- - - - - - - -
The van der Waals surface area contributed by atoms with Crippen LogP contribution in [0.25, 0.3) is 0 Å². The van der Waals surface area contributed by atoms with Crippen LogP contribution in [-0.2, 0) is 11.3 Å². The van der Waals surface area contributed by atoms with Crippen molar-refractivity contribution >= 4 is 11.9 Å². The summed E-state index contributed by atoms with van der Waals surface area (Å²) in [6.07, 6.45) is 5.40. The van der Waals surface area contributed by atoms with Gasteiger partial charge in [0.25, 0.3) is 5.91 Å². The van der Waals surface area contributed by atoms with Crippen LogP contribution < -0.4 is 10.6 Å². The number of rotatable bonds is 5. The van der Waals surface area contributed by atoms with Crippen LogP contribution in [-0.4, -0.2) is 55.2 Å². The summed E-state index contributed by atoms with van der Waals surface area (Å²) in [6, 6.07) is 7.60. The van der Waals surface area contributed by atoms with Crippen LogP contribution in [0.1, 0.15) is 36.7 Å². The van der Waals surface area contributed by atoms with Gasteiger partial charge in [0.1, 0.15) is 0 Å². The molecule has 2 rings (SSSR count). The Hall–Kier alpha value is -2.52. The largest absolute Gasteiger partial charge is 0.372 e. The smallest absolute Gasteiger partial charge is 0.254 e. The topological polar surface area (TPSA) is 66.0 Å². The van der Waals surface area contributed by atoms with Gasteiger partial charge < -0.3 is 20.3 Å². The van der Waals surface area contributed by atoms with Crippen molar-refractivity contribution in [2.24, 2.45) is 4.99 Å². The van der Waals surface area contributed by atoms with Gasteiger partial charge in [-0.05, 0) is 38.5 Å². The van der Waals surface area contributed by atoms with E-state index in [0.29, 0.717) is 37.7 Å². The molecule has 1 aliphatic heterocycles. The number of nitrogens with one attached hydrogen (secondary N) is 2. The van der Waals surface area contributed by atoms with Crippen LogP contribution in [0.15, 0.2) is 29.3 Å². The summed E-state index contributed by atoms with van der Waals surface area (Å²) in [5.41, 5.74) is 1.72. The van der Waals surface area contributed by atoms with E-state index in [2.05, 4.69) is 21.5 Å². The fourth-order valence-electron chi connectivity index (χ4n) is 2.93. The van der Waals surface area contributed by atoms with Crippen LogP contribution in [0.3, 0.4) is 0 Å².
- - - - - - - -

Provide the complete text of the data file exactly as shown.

The van der Waals surface area contributed by atoms with Crippen LogP contribution in [0.25, 0.3) is 0 Å². The van der Waals surface area contributed by atoms with Crippen LogP contribution in [-0.2, 0) is 11.3 Å². The van der Waals surface area contributed by atoms with Crippen molar-refractivity contribution >= 4 is 11.9 Å². The summed E-state index contributed by atoms with van der Waals surface area (Å²) in [6.07, 6.45) is 5.40. The van der Waals surface area contributed by atoms with Gasteiger partial charge in [0.25, 0.3) is 5.91 Å². The van der Waals surface area contributed by atoms with Crippen LogP contribution < -0.4 is 10.6 Å². The number of rotatable bonds is 5. The van der Waals surface area contributed by atoms with Crippen LogP contribution in [-0.4, -0.2) is 55.2 Å². The summed E-state index contributed by atoms with van der Waals surface area (Å²) in [6, 6.07) is 7.60. The van der Waals surface area contributed by atoms with Crippen LogP contribution in [0.1, 0.15) is 36.7 Å². The van der Waals surface area contributed by atoms with Gasteiger partial charge in [0.1, 0.15) is 0 Å². The molecule has 2 rings (SSSR count). The Hall–Kier alpha value is -2.52. The largest absolute Gasteiger partial charge is 0.372 e. The smallest absolute Gasteiger partial charge is 0.254 e. The topological polar surface area (TPSA) is 66.0 Å². The van der Waals surface area contributed by atoms with Gasteiger partial charge < -0.3 is 20.3 Å². The van der Waals surface area contributed by atoms with Crippen molar-refractivity contribution in [2.24, 2.45) is 4.99 Å². The van der Waals surface area contributed by atoms with Gasteiger partial charge in [-0.05, 0) is 38.5 Å². The van der Waals surface area contributed by atoms with E-state index in [0.29, 0.717) is 37.7 Å². The molecule has 1 aliphatic heterocycles. The number of nitrogens with one attached hydrogen (secondary N) is 2. The van der Waals surface area contributed by atoms with Crippen LogP contribution in [0.15, 0.2) is 29.3 Å². The summed E-state index contributed by atoms with van der Waals surface area (Å²) in [5.41, 5.74) is 1.72. The van der Waals surface area contributed by atoms with E-state index in [2.05, 4.69) is 21.5 Å². The fourth-order valence-electron chi connectivity index (χ4n) is 2.93. The van der Waals surface area contributed by atoms with Crippen LogP contribution in [0.3, 0.4) is 0 Å².